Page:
A few nights ago, I got to celebrate my friends' upcoming marriage by floating on a pontoon boat across Green Lake. It must have been after 10:30pm by the time we moved the party onto the boat, beach bags and beverages in tow. But with sunset occurring so late on this very northwestern edge of the eastern time zone, an orange swell of light was still evident along the horizon as we set out.
Eventually full darkness settled, the Milky Way ribboned across the sky, and countless pinpricks of light announced themselves overhead. For long moments, it seemed enough just to sit back on the boat and gaze, here and there joining friends for bursts of song and dance a la Lauryn Hill, Marvin Gaye, TLC, Boyz II Men, and more. Then, a tiny thought entered my mind--I can't remember the last time I was on a boat at night--and just as soon as the thought appeared, so too came the memory.
Seven months ago to the day, I celebrated my birthday on a tugboat with new-found friends who opened their lives and hearts to me in a way that felt like forever. I'd like to tell you when I look back on that time, I smile. Sometimes, I do. But the truth is that seven months ago to the day was more than just my birthday. It was the beginning of a sea change for me on so many levels. The woman who made the birthday wish in this photo isn't alive anymore. She died right there on that boat a few weeks later and she kept dying over and over again throughout this spring. Sound melodramatic? For every blog post written, there are ten I do not write. Suffice it to say that Alaska--my greatest muse, my heart's content, the container of all my fear and love and everything in between--ate me alive last winter. By circumstance, I learned that even though my "three years on the road" has been about writing, there is something else I want just as badly--companionship, a lifelong partner. My winter in Alaska also taught me that true love has no agenda. If it wants anything, it wants the object of its desire to be true to itself, even at the exclusion of others. It taught me that no matter how right I think I am, the universe often has something else in store for me. And finally, it showed me what I had given up (community, partnership, emotional stability) in exchange for life on the road.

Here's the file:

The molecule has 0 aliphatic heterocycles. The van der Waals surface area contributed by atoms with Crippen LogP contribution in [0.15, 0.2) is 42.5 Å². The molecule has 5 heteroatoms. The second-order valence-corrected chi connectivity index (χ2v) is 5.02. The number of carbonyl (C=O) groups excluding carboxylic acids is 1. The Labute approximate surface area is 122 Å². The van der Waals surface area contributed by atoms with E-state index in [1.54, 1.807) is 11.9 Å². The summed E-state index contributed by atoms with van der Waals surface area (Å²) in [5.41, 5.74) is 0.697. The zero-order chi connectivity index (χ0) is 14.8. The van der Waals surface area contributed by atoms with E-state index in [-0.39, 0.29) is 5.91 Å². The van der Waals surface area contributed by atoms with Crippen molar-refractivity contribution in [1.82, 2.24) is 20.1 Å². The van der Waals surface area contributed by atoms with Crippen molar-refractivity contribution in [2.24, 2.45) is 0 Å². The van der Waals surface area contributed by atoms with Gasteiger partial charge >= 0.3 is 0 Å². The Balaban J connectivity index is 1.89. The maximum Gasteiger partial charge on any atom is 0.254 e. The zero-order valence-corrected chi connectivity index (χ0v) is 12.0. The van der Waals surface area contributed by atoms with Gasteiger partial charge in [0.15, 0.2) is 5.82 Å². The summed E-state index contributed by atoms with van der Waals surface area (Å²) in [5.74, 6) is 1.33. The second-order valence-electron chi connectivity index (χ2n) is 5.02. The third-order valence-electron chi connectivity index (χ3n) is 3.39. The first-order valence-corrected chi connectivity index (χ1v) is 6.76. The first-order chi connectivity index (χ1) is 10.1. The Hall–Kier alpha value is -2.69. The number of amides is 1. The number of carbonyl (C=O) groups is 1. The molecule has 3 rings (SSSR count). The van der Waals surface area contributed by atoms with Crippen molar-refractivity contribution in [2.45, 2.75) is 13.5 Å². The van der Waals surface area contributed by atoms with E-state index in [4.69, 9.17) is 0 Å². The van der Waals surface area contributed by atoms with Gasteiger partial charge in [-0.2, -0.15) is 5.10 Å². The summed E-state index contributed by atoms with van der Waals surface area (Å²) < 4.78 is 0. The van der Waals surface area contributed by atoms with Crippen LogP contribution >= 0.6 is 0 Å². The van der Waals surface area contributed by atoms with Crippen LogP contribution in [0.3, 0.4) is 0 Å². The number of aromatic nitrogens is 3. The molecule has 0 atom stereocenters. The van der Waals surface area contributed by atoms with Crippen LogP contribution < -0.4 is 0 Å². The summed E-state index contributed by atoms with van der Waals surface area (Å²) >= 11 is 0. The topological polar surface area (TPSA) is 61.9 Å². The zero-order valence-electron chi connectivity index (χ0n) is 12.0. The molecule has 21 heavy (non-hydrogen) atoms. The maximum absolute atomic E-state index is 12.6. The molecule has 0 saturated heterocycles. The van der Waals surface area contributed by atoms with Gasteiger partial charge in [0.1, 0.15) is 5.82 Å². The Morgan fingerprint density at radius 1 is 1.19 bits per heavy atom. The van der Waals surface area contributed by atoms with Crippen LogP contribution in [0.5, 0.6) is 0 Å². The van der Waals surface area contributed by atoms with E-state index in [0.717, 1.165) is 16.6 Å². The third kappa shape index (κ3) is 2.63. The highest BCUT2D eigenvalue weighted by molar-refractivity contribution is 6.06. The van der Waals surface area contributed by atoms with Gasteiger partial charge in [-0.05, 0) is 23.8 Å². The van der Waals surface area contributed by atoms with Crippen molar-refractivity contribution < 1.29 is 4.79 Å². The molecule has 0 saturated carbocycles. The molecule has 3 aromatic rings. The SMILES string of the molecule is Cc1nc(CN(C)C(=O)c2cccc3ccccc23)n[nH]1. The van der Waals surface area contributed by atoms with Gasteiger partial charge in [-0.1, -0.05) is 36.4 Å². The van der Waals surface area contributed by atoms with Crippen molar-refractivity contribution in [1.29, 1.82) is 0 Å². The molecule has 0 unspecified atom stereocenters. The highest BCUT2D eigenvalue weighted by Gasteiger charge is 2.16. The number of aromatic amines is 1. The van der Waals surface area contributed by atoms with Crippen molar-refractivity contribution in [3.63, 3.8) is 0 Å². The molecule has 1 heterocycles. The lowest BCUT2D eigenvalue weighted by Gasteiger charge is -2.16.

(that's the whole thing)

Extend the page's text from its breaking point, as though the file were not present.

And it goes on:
That's a lot for one woman, flying solo for 27 months (at that point), 5,000 miles away from home in the middle of a night that isn't getting any lighter because it's winter. In Alaska. On a boat. With the dark sky and darker sea deepening all around you. And despite it all, I would have stayed in that frigid, glorious, friend-filled, frantic, free, Last Frontier State. I would have given up frequent visits with my own family, the close community I have in Western North Carolina, the career opportunities afforded in more accessible locations (i.e. the lower 48), my dog, my Airstream, and ultimately myself.
The further I get from that boat, that birthday, those whitecaps of memory and crisscrossed neurons of sorrow and regret and confusion and love and death and all the washed up mess of something I wanted so badly, I'm so glad I didn't.
Seven months later on a pontoon boat, the stars of the far north twinkling overhead, I dropped my skirt and shirt and jumped into the lake. Splash! It felt as warm as bathwater, as clean as cotton, as welcoming as true love ought to feel--light, real, an embrace. In Alaska, they like to tell you, "Ten minutes in the drink and you're dead." Maybe in Michigan they'd say the same if it were wintertime. But it isn't. Something in me has defrosted. Here, on that night, ten minutes in the drink and I felt alive.
There's still a Little Dead Me out there, wandering around Alaska. Someday I'll go back and find her, tell her it's ok and that she couldn't have helped things turning out the way they did. For now, I'll take forward motion whenever I can get it, even if it means getting a little wet.